Monday, January 12, 2009
Sill. What's that? Basically, it's large herrings, and while they are also sold as they are, most people refer to pickled herring when they just say sill.
Sill is something very important to most Swedes. It's always present on Smorgasbords, and definitely a staple for almost all holidays - Christmas, Easter, Midsummer's... People think you're quite strange if you don't eat sill - believe me, because I'm not much of a sill-eater.
However, I'm learing. I now rather enjoy the creamy versions, but still have a hard time with the "clear" ones that are mainly just spiced. You can buy many versions at any grocery store, but it's very popular to make your own, and I tried out two kinds for christmas - both with really good results.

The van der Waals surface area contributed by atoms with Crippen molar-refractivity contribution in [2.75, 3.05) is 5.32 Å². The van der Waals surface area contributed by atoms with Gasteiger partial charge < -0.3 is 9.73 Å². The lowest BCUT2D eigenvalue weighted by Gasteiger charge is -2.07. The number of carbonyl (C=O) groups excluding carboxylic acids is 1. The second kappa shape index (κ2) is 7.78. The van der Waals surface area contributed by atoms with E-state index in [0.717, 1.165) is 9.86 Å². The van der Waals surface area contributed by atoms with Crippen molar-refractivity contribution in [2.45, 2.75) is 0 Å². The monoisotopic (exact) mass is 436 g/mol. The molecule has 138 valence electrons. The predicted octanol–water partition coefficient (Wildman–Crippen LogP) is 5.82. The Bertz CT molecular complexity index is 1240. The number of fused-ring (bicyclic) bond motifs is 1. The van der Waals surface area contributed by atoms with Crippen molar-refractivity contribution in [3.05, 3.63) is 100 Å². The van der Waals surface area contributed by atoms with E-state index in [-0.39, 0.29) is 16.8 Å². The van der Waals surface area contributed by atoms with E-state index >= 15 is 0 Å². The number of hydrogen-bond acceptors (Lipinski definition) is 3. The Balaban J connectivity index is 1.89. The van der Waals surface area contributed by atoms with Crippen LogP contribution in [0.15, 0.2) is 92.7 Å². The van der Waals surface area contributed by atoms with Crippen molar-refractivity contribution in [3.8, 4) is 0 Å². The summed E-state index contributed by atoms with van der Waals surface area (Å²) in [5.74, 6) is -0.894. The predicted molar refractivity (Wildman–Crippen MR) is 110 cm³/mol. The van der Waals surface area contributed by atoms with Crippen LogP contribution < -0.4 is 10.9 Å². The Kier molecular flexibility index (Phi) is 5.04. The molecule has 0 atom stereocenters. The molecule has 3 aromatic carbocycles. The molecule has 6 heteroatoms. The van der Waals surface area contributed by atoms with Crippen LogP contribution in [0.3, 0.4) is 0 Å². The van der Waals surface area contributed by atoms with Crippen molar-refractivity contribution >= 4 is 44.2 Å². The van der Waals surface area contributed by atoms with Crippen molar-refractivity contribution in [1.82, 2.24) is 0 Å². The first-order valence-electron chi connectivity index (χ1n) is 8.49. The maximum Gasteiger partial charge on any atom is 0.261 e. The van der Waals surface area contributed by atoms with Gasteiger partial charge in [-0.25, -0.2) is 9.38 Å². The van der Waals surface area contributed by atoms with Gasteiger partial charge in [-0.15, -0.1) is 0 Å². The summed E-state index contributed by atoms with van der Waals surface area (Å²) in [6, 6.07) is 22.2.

You have to have a neutrally pickled herring to start with, so I realize this will be useless to many of you out there. Maybe IKEA has it? It's a tin made by Abba called "five-minute sill".
50 ml thick yogurt (greek or turkish style)
50 ml crème frâiche
zest from one lemon
juice from one lemon
1 tbsp runny honey
salt, black pepper
1/2 tin Abba's Five-Minute Sill (about 200 g)
Cut the sill into thin strips (or leave them larger if that's your preference.) Mix all the other ingredients together, stir in the sill and season to taste. Serve cool, and keep in the fridge - it'll keep for a few days.
Recipe in Swedish: